The Ukrainian fighters who doggedly defended a steel mill in the devastated port city of Mariupol have completed their mission, Ukrainian officials said, and efforts were underway to rescue the last of the defenders who remained inside.
Ukraine’s deputy defense minister said more than 260 fighters, including some badly wounded, were evacuated from the hulking Azovstal plant Monday and taken to areas under Russia’s control. Officials planned to keep trying to save an unknown number of fighters who stayed behind.
“The work to bring the guys home continues, and it requires delicacy and time,” Ukrainian President Volodymyr Zelenskyy said.
The evacuation of some of the defenders came as Moscow suffered another diplomatic setback in the war, with Sweden joining Finland in deciding to seek NATO membership. And Ukraine made a symbolic gain when its forces reportedly pushed Russian troops back to the Russian border in the Kharkiv region.
Still, Russian forces pounded targets in the industrial heartland of eastern Ukraine known as the Donbas, and the death toll kept climbing with the war set to enter its 12th week on Wednesday.
Ukraine Deputy Defense Minister Hanna Maliar said 53 seriously wounded fighters were taken from the Azovstal plant to a hospital in Novoazovsk, east of Mariupol. An additional 211 fighters were evacuated to Olenivka through a humanitarian corridor. She said an exchange would be worked out for their return home.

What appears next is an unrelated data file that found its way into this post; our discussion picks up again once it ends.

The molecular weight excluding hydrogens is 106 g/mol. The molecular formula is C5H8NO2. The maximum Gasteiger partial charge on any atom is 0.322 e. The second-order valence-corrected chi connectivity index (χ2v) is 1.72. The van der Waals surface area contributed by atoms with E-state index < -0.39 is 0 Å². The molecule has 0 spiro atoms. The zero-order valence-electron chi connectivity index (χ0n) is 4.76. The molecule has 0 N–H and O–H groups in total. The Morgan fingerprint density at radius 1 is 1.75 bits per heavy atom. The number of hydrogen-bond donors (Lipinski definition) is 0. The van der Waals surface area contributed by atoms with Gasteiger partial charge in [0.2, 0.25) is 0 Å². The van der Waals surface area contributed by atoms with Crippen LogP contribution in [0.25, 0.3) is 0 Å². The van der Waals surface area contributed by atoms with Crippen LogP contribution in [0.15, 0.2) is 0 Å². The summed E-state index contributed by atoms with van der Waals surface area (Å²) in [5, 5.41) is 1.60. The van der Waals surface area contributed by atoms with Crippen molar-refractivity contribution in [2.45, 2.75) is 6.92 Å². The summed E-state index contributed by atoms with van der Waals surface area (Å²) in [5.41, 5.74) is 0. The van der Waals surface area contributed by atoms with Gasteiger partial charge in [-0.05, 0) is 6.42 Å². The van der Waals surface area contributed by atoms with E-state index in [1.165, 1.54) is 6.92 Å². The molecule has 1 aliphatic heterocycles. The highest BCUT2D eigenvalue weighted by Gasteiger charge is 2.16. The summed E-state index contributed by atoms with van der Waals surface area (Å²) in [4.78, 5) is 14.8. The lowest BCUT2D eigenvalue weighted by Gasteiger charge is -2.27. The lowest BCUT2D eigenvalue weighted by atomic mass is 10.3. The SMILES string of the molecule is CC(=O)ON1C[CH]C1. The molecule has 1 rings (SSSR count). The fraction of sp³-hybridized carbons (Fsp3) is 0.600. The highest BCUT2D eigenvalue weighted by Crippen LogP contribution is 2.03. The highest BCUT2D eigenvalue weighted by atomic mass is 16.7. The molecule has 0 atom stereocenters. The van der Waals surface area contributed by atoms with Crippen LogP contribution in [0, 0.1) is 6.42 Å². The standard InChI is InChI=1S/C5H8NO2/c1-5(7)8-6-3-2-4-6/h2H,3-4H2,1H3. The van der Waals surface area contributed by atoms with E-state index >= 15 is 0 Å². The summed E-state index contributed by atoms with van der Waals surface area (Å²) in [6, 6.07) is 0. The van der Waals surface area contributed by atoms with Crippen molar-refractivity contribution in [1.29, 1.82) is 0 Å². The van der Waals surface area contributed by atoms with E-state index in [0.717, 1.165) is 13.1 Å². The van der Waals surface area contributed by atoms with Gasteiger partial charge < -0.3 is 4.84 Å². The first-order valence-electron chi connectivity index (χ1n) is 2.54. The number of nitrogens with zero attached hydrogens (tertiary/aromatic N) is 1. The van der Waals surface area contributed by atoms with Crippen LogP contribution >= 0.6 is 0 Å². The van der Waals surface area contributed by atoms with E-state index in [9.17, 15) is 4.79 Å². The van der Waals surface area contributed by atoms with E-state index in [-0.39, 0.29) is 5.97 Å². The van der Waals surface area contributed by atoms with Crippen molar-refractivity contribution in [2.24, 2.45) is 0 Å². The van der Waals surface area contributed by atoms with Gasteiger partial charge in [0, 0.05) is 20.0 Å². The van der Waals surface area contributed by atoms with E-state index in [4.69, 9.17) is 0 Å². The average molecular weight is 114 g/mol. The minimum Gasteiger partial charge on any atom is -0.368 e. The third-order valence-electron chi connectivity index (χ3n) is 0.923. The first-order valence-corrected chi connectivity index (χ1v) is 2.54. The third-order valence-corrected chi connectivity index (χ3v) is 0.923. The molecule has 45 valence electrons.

Zelenskyy said the evacuation to separatist-controlled territory was done to save the lives of the fighters who endured weeks of Russian assaults in the maze of underground passages below the plant. He said the “heavily wounded” were getting medical help.
“Ukraine needs Ukrainian heroes to be alive. It’s our principle,” he said.
Before the evacuations began, the Russian Defense Ministry announced an agreement for the wounded to leave the mill for treatment in a town held by pro-Moscow separatists. There was no immediate word on whether the wounded would be considered prisoners of war.
After nightfall Monday, several buses pulled away from the steel mill accompanied by Russian military vehicles. Maliar later confirmed that the evacuation had taken place.
Maliar said the “defenders of Mariupol” had fulfilled all their tasks, and it was impossible to “unblock Azovstal by military means.”
“Mariupol’s defenders have fully accomplished all missions assigned by the command,” she said.
The Ukrainian General Staff also said on Facebook that the Mariupol garrison has completed its mission. The commander of the Azov Regiment, which led the defense of the plant, said in a prerecorded video message released Monday that the regiment’s mission had concluded, with as many lives saved as possible.
“Absolutely safe plans and operations don’t exist during war,” Lt. Col. Denis Prokopenko said.
Elsewhere in the Donbas, the eastern city of Sievierdonetsk came under heavy shelling that killed at least 10 people, said Serhiy Haidai, the governor of the Luhansk region. In the Donetsk region, Gov. Pavlo Kyrylenko said on Facebook that nine civilians were killed in shelling.